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How To Polish (and Remove Rust) From Glock Slides

There are probably two types of Glock owners: those who love their slide polished and those who love it black and coated. While a polished slide gives a Glock a unique look, it is also more susceptible to rust. 

So, in addition to showing you how to polish a Glock slide, we will also tell you how to remove any accumulated rust from your Glock pistol.

how to polish glock remove rust

That way, you will know how to take care of your Glock the right way.

Let’s get started!

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How to Polish a Glock Slide

If you know what a Glock handgun looks like, then you know that its entire body is painted black. 

However, the Glock handgun is not all metal. The magazine body, frame, and other components are high-strength polymers.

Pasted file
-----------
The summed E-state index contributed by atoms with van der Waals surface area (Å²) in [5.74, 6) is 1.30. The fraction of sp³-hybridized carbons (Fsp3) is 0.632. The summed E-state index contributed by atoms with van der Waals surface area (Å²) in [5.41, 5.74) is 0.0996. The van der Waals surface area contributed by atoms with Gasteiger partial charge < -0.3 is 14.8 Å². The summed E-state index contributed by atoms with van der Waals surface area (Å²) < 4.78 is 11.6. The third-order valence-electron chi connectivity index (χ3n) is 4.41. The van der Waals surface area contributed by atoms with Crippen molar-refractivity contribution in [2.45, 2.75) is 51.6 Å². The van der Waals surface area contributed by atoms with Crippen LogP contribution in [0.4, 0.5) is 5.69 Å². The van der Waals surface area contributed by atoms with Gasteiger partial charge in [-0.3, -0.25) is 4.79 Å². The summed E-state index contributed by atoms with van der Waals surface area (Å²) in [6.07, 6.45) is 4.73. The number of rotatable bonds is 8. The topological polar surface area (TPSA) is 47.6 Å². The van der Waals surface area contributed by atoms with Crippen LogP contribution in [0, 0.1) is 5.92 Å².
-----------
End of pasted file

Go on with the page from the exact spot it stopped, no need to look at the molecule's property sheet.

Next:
polished glock parts

That said, the slide is the only major part of the Glock that you can polish. Let’s see how!

Required steps

Polishing a Glock slide involves two steps:

  1. Removing the protective black coating.
  2. Polishing it to a brushed or mirror finish.

Necessary items

You will need several items before you begin the polishing process:

  • Steel wool (medium and fine grade)
  • A polishing compound
  • A buffing compound (optional)
  • A small buffing machine or buffing wheel
  • A clean cloth.

Step-By-Step Guide: How to Polish a Glock Slide

Disassemble your Glock

The first thing to do is disassemble the gun and remove the slide. This way, you will also clean it from residue on the inside.

Start polishing (for a brushed look)